9 Best Practices to Lead and Manage Your Virtual Team

Published: Dec 17, 2020



A crisis has a way of bringing out the best and worst in people, and that is twice as true for teams. Teams are, after all, groups of individuals who have come into the new pandemic world with different capabilities, viewpoints, and experiences. Now they must work together in the most challenging time of their professional lives, in a virtual setting. Prior to this global disruption in business, they may have been thriving, doing just OK, or struggling. In a crisis, teams are learning as they go. However, the degree of difficulty is exponential for all of them, and the learning curve is steep.

This is a moment for leadership. You must help your team navigate this new world. As they look ahead, embrace the new normal, set a course, and make decisions on complex issues, they have to do so without the benefit of being face to face. They must tackle critical issues in the unfamiliar world of videoconferences, as well as by phone, email, and chat. These less personal ways of working together are stressful and fatiguing, especially when the team is juggling additional responsibilities at home.

Your business is, and will be, in hyperdrive for an extended period of time. You will very likely have to embrace virtual for the long term. Even as you begin to bring people back to the workplace, virtual work is here to stay. This means creating new approaches to work. You will be adopting new technology and attending to new security protocols and logistics. As a leader, you’re going to have to model how to communicate, collaborate, align, debate, and problem-solve as a virtual team.

In working with and advising leaders in some of the top companies in the world, we are observing how they are making it work. We have been studying what makes teams work for decades, and we are now seeing it in action in the virtual world.

Drawing on our work and experience, here are nine strategies that will help you lead and manage your team virtually.

  1. Rethink your driving purpose in the new normal. Where you are going has not changed, but how you’ll get there will (and must). Hit the reset button on what the new normal means to your team and organization. Take a clear-eyed look at what has changed. This analysis will inform your team’s mission and strategic priorities. You must do this even as you juggle the day to day, to avoid wasting time. Now is the time to set a course and agree on strategic priorities so that you are working together as one enterprise team.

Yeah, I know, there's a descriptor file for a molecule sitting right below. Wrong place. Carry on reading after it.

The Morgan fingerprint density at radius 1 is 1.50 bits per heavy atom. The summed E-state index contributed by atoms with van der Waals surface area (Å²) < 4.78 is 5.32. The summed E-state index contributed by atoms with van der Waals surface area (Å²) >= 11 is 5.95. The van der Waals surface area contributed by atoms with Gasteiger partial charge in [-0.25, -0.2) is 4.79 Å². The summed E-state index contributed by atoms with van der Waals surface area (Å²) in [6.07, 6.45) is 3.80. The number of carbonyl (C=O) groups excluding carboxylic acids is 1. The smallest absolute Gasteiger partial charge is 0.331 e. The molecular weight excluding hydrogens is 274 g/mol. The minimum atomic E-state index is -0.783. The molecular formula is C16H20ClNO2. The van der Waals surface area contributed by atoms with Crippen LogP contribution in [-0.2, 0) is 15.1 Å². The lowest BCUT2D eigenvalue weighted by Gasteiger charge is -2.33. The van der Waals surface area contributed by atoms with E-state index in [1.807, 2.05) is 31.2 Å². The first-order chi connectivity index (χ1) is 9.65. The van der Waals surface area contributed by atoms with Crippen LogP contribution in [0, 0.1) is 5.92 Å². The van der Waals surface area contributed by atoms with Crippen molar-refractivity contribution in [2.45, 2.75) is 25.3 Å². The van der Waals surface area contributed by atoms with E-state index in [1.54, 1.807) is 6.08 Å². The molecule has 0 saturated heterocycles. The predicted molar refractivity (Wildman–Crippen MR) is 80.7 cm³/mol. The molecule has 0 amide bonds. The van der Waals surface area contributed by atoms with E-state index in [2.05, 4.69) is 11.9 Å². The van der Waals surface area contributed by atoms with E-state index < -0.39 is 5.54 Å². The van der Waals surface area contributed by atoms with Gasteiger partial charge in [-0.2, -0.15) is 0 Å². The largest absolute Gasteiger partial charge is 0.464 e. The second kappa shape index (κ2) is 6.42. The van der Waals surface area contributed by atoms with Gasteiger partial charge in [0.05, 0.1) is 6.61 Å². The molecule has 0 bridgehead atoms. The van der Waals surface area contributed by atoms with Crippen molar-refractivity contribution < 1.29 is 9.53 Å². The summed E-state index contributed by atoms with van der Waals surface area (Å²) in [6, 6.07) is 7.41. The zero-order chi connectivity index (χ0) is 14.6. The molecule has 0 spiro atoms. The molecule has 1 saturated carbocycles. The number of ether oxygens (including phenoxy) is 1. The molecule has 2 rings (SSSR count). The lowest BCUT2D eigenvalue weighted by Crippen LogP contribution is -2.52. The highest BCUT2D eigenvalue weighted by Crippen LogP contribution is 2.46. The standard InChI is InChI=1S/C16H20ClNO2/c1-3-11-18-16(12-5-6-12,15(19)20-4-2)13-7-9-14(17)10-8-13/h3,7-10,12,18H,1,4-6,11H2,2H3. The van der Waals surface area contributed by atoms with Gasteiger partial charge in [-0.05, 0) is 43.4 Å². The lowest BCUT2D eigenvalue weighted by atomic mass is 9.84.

2. Build trust through honesty and transparency. This is a time for teams to be straight with one another. Admit to the challenges and barriers you face. All of us are managing brand-new issues. We are doing this while juggling family life, personal health, fatigue, and outsized responsibilities. When you are just a little more open and vulnerable, your team will be too. Many find working at home inevitably enables them to reveal more of themselves, and that’s a good thing because it builds the bonds of trust that are gold in teamwork.
  3. Establish the new norms for how you will work together virtually. Productive team interactions are too rare, even in the best of times. It’s easy to miscommunicate, even when you are face to face. Right now, you have a chance to rewrite the rules for working together virtually through technology. Take the time to assess and codify what is working well and make it a standard practice. This includes how you will stay in touch, inform, collaborate, and make decisions. These protocols are powerful and self-reinforcing. They will pay off during times of both crisis and stability.
  4. Get ahead of the swirl by keeping people in the loop. In times of uncertainty and change, anxiety blooms. This is greatly exacerbated in the virtual world. It can be difficult to keep people apprised. As the team leader, you need to model good communication by being intentional in your messages, with a frequency and cadence that are appropriate. Avoid allowing people to fill the void with rumors, hearsay, and imagined worst-case scenarios. Address issues as soon as you hear about them, head-on. And fill the pipeline of communication with real but positive messages of encouragement, thanks, and praise. When people feel acknowledged and appreciated, they engage and work harder even when they are virtual.
  5. Use the appropriate virtual channels to meet and make decisions. Video is surging forward as a tool for teamwork for a reason. It is the next best thing to being there. As human beings, we are wired to look for nonverbal signals. Body language, eye contact, and voice all are critical tools we need to interpret and respond, and video is the key to that process in the virtual work world. But a good strategy for virtual work takes into consideration all the channels of communication and leverages the right ones for the right purpose. Use email to inform, create a record, or handle detailed issues. Use online chat to ask a quick question. Pick up the phone when it is time to get off chat and have a conversation. Use all the channels, and model this for your team as well.